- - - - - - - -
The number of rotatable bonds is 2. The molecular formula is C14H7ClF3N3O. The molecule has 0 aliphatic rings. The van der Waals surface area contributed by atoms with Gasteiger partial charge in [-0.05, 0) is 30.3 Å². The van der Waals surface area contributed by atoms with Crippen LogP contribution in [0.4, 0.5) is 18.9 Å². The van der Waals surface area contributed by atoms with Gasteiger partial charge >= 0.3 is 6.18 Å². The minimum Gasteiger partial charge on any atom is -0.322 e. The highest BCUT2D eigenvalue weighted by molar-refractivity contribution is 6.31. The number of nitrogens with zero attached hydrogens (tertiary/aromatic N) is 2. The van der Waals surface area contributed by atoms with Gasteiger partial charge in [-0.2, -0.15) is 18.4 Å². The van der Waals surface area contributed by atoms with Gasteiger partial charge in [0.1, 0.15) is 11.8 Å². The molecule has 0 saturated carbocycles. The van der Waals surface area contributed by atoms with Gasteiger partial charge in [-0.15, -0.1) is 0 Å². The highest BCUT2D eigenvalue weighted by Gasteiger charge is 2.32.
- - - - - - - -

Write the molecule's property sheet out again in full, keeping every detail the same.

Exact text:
The number of rotatable bonds is 2. The molecular formula is C14H7ClF3N3O. The molecule has 0 aliphatic rings. The van der Waals surface area contributed by atoms with Gasteiger partial charge in [-0.05, 0) is 30.3 Å². The van der Waals surface area contributed by atoms with Crippen LogP contribution in [0.4, 0.5) is 18.9 Å². The van der Waals surface area contributed by atoms with Gasteiger partial charge >= 0.3 is 6.18 Å². The minimum Gasteiger partial charge on any atom is -0.322 e. The highest BCUT2D eigenvalue weighted by molar-refractivity contribution is 6.31. The number of nitrogens with zero attached hydrogens (tertiary/aromatic N) is 2. The van der Waals surface area contributed by atoms with Gasteiger partial charge in [-0.2, -0.15) is 18.4 Å². The van der Waals surface area contributed by atoms with Gasteiger partial charge in [0.1, 0.15) is 11.8 Å². The molecule has 0 saturated carbocycles. The van der Waals surface area contributed by atoms with Gasteiger partial charge in [-0.15, -0.1) is 0 Å². The highest BCUT2D eigenvalue weighted by Gasteiger charge is 2.32.